By Satyanaryana Dasa Part 1: The Nature of Ātmā - Different schools of Indian philosophy and theology present different doctrines regarding the agency, enjoyership and knowership of ātmā, the individual self. Among them, the Vedānta schools accept the authority
Advaita-vādīs raise an objection to this necessity of accepting illuminating power (dharma-bhūta jñāna) as a quality possessed by ātmā: “Consciousness (jñāna) cannot be the... Read More
The sixth verse will make it clear that the cause of the ātmā’s union with prakṛti is his own inclination towards and infatuation with... Read More
By Satyanarayana Dasa: This article describes the nature of the individual living being (jīva). It is based on a commentary on verses three through seven of the 26th Chapter of the Third Canto of Śrīmad Bhāgavatam by Śri Vīrarāghava Ācārya of the Śrī-sampradāya. I have included my own explanatory statements where required.
Two years ago I experimented with something I had been deliberating on for many years. Along with twelve of my students, I rented a house in Switzerland for a week in the summer and engaged in japa meditation as described in bhakti shastra. There was no contact with the outside world, (i.e. no phone or internet) and we cooked our own food. The results were very encouraging.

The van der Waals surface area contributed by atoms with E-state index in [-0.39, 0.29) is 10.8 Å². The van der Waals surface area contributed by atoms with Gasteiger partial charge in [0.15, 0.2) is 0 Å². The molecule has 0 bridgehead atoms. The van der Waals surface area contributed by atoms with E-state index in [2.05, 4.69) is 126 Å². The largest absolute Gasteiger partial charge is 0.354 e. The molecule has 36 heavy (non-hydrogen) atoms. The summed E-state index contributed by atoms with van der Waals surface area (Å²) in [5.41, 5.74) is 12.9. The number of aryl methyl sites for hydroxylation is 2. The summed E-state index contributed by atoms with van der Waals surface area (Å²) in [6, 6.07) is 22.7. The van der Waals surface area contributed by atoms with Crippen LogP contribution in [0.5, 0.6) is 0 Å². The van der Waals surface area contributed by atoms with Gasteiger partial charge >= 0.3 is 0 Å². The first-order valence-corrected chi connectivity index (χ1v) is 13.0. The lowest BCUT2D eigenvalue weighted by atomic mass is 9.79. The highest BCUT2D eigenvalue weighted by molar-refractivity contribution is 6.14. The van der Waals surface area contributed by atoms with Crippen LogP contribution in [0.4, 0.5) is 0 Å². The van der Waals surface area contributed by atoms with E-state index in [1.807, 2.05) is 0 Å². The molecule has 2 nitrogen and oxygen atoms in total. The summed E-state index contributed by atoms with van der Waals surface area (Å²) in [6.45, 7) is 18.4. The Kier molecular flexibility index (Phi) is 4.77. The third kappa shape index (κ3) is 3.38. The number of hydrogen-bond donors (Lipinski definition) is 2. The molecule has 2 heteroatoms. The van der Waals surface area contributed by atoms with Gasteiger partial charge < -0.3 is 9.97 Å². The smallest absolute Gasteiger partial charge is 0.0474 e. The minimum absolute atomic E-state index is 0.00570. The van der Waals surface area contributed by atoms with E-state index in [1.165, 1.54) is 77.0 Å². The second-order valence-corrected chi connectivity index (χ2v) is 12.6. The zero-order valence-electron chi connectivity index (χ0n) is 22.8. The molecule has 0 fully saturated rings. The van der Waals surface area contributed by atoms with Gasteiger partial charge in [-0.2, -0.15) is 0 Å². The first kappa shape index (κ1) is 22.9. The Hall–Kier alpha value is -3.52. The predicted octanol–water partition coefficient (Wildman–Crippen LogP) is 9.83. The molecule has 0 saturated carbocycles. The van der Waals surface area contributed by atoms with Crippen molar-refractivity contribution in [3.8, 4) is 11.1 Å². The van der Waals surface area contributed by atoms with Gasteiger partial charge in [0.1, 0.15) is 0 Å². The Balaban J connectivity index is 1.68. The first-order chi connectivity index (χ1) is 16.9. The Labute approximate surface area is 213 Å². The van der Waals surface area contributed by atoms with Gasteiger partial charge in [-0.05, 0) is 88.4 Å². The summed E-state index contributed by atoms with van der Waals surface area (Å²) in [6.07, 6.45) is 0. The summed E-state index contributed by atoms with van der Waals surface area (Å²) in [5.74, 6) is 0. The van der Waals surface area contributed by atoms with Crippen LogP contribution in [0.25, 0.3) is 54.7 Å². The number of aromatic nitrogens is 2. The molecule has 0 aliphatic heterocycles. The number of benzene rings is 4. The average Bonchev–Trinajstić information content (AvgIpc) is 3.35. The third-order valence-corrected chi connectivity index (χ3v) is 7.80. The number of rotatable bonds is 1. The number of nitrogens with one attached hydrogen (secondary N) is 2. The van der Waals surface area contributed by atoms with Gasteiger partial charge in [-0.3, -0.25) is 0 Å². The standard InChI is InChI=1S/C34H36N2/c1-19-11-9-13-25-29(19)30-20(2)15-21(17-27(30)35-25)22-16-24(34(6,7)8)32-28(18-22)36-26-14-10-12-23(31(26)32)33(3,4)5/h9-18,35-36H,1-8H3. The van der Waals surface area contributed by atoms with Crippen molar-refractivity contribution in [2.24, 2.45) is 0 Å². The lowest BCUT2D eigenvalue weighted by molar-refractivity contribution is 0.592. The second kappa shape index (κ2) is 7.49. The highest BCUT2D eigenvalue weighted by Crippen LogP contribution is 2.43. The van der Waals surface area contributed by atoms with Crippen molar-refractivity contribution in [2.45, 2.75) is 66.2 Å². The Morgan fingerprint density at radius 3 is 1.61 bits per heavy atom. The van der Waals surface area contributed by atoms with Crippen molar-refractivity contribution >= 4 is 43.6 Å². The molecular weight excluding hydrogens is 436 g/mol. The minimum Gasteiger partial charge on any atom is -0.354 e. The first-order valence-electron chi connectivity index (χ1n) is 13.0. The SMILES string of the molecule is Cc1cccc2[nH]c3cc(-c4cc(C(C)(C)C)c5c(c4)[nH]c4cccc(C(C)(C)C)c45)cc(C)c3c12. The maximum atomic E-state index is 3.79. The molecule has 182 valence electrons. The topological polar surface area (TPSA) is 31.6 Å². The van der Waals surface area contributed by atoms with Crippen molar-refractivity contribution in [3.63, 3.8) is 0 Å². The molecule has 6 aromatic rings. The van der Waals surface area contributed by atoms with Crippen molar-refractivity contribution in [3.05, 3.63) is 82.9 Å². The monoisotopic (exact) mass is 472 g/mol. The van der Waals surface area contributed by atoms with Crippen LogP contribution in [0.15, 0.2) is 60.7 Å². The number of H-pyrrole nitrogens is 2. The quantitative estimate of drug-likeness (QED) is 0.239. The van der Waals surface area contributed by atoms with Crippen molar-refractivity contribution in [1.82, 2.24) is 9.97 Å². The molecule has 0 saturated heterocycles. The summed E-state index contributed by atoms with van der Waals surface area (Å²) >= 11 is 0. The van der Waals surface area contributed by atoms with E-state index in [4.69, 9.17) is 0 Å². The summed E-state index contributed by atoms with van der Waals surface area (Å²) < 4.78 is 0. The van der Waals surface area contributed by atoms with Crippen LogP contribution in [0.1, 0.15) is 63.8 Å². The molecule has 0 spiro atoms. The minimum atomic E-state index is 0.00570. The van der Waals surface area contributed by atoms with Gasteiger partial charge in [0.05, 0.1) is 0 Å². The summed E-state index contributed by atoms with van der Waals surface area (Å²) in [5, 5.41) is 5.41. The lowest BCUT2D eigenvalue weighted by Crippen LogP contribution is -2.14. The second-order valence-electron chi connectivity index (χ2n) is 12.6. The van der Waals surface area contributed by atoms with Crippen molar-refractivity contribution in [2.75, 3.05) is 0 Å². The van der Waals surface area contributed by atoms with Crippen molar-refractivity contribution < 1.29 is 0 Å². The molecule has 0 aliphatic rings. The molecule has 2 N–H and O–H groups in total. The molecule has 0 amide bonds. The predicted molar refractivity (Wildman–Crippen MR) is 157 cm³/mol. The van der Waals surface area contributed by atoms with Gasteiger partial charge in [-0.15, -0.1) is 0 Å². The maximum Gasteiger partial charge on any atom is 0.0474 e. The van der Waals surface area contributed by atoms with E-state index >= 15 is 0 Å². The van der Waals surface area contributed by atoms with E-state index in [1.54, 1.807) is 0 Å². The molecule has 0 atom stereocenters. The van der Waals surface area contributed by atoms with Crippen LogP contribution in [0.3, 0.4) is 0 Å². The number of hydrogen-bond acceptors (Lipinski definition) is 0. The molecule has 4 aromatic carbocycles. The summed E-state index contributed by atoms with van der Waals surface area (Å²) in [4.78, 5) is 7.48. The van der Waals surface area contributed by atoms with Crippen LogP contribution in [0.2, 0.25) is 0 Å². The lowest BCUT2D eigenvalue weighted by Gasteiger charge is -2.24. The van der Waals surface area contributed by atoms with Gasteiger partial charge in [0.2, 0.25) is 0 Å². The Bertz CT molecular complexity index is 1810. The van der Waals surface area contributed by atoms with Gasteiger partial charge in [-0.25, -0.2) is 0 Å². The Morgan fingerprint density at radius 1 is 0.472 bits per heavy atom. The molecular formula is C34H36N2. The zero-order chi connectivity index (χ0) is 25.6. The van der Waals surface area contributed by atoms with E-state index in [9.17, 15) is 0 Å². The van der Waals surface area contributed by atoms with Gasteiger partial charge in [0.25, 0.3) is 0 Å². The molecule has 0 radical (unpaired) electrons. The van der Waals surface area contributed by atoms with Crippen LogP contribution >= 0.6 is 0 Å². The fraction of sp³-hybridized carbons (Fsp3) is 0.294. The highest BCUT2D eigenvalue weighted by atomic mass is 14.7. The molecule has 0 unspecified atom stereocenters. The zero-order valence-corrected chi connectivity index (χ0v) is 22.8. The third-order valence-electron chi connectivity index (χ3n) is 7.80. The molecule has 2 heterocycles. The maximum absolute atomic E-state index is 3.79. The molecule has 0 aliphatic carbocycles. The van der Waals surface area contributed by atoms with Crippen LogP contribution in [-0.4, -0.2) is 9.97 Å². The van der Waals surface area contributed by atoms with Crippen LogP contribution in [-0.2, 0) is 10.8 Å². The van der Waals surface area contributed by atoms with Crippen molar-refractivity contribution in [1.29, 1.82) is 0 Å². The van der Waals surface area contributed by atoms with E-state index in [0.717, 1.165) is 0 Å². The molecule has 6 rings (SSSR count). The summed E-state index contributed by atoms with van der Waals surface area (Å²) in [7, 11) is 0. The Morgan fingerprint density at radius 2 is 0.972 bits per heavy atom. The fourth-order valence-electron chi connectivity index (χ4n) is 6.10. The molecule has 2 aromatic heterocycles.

Sometimes it is suggested that the jīva falls due to being envious of Kṛṣṇa. But as declared earlier, māyā is not present in Vaikuṇṭha, so from where could such envy arise? In Bhagavad Gītā 13.7, the Lord says that hatred, or envy, is connected to the material body.
Teaching is an art. An expert teacher is one who educates in such a way that the students embrace the teaching as their own, without confusion or degradation. The conditioned souls, being unaware of any other reality, do not aspire to become free of the material world, but would rather be happy in this life, or at best, in some future heaven. Yet a compassionate teacher is moved to help relieve them of their material identification.